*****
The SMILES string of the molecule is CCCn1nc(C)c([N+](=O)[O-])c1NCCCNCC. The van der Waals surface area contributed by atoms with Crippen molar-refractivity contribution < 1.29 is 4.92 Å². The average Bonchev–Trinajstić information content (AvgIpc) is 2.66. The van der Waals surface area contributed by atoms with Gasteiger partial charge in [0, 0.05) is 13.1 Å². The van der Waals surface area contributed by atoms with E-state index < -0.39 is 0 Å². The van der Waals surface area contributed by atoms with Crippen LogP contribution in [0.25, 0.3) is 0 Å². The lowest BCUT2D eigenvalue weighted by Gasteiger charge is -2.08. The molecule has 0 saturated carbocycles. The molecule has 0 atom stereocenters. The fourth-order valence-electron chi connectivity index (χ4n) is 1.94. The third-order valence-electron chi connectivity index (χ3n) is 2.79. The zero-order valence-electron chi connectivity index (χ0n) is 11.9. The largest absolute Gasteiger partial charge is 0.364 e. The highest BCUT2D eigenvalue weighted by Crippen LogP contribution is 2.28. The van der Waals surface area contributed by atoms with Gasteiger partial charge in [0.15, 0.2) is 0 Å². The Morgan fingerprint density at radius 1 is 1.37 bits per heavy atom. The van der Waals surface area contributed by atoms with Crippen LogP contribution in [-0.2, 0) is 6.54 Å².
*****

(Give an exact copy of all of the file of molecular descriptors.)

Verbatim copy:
The SMILES string of the molecule is CCCn1nc(C)c([N+](=O)[O-])c1NCCCNCC. The van der Waals surface area contributed by atoms with Crippen molar-refractivity contribution < 1.29 is 4.92 Å². The average Bonchev–Trinajstić information content (AvgIpc) is 2.66. The van der Waals surface area contributed by atoms with Gasteiger partial charge in [0, 0.05) is 13.1 Å². The van der Waals surface area contributed by atoms with E-state index < -0.39 is 0 Å². The van der Waals surface area contributed by atoms with Crippen LogP contribution in [0.25, 0.3) is 0 Å². The lowest BCUT2D eigenvalue weighted by Gasteiger charge is -2.08. The molecule has 0 saturated carbocycles. The molecule has 0 atom stereocenters. The fourth-order valence-electron chi connectivity index (χ4n) is 1.94. The third-order valence-electron chi connectivity index (χ3n) is 2.79. The zero-order valence-electron chi connectivity index (χ0n) is 11.9. The largest absolute Gasteiger partial charge is 0.364 e. The highest BCUT2D eigenvalue weighted by Crippen LogP contribution is 2.28. The van der Waals surface area contributed by atoms with Gasteiger partial charge in [0.15, 0.2) is 0 Å². The Morgan fingerprint density at radius 1 is 1.37 bits per heavy atom. The van der Waals surface area contributed by atoms with Crippen LogP contribution in [-0.2, 0) is 6.54 Å².